You may deduct travel expenses, including meals and lodging,
you had in looking for a new job in your present trade or business.
You may not deduct these expenses if you had them while looking
for work in a new trade or business or while looking for work
for the first time. If you are unemployed and there is a substantial
break between the time of your past work and your looking for
new work, you may not deduct these expenses, even if the new
work is in the same trade or business as your previous work.
Travel expenses for conventions are deductible if you
can show that your attendance benefits your trade or business.
Special rules apply to conventions held outside the North American
Deductible travel expenses while away from home include,
but are not limited to, the costs of:
*Travel by airplane, train, bus, or car between your home
and your business destination.
*Using your car while at your business destination.
*Fares for taxis or other types of transportation between the
airport or train station and your hotel, the hotel and the work
location, and from one customer to another, or from one place
of business to another.
*Meals and lodging.
*Tips you pay for services related to any of these expenses.
Instead of keeping records of your meal expenses and deducting
the actual cost, you can generally use a standard meal allowance
ranging from $31 to $51 for certain high cost areas, depending
on where you travel.
The deduction for business meals is generally limited to 50%
of the unreimbursed cost.
If you are an employee, your allowable travel expenses are
figured on Form 2106 or 2106EZ. Your allowable unreimbursed
expenses are carried from Form 2106 or 2106EZ to Schedule
A, Form l040, and are subject to a limit based on 2% of adjusted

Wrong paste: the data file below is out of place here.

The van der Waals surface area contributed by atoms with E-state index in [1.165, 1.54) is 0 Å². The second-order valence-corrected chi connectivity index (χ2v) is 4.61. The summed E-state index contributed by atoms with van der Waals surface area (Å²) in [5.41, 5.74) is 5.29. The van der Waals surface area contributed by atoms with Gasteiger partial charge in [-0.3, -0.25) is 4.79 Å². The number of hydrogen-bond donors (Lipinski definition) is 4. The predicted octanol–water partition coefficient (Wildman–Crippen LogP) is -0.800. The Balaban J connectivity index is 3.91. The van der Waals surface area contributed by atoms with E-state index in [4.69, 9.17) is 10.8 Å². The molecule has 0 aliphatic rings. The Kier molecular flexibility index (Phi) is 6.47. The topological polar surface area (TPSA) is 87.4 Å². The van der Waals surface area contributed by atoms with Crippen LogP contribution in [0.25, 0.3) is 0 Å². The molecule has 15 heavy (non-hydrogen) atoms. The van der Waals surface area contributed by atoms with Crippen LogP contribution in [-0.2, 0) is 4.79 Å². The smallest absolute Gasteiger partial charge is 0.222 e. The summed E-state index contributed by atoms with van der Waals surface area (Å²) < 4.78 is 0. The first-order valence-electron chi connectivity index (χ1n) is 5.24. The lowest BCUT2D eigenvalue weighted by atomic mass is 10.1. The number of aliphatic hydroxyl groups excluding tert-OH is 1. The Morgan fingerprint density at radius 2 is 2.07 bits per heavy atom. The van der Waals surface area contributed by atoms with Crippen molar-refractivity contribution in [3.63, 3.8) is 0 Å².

gross income. Refer to Topic 508 for information on the 2% limit.
If you do not itemize your deductions, you cannot deduct these
expenses. If you are selfemployed, travel expenses are
deductible on Schedule C, CEZ, or, if you are a farmer,
Schedule F, Form 1040 (PDF).
Good records are essential. Refer to Topic 305 for
information on record keeping.
For more information on travel expenses, refer to Publication
463, Travel, Entertainment, Gift and Car Expenses. If you are
a member of the National Guard or military reserve you may be
able to claim a deduction from income rather than an itemized
deduction on Schedule A, Form 1040, for unreimbursed travel expense.
To qualify the travel must be overnight, more than 100 miles
from your home, and for drill or meeting. Expenses must be ordinary
This deduction is limited to the regular federal per diem
rate (for lodging, meals, and incidental expenses) and the standard
mileage rate (for car expenses) plus any parking fees, ferry
fees, and tolls. These expenses are claimed on Form 2106/2106EZ
and carried to line 24 of Form 1040. Expenses in excess of the
limit can be claimed only as an itemized deduction on Schedule
For more information, visit the IRS Website and search "travel deductions."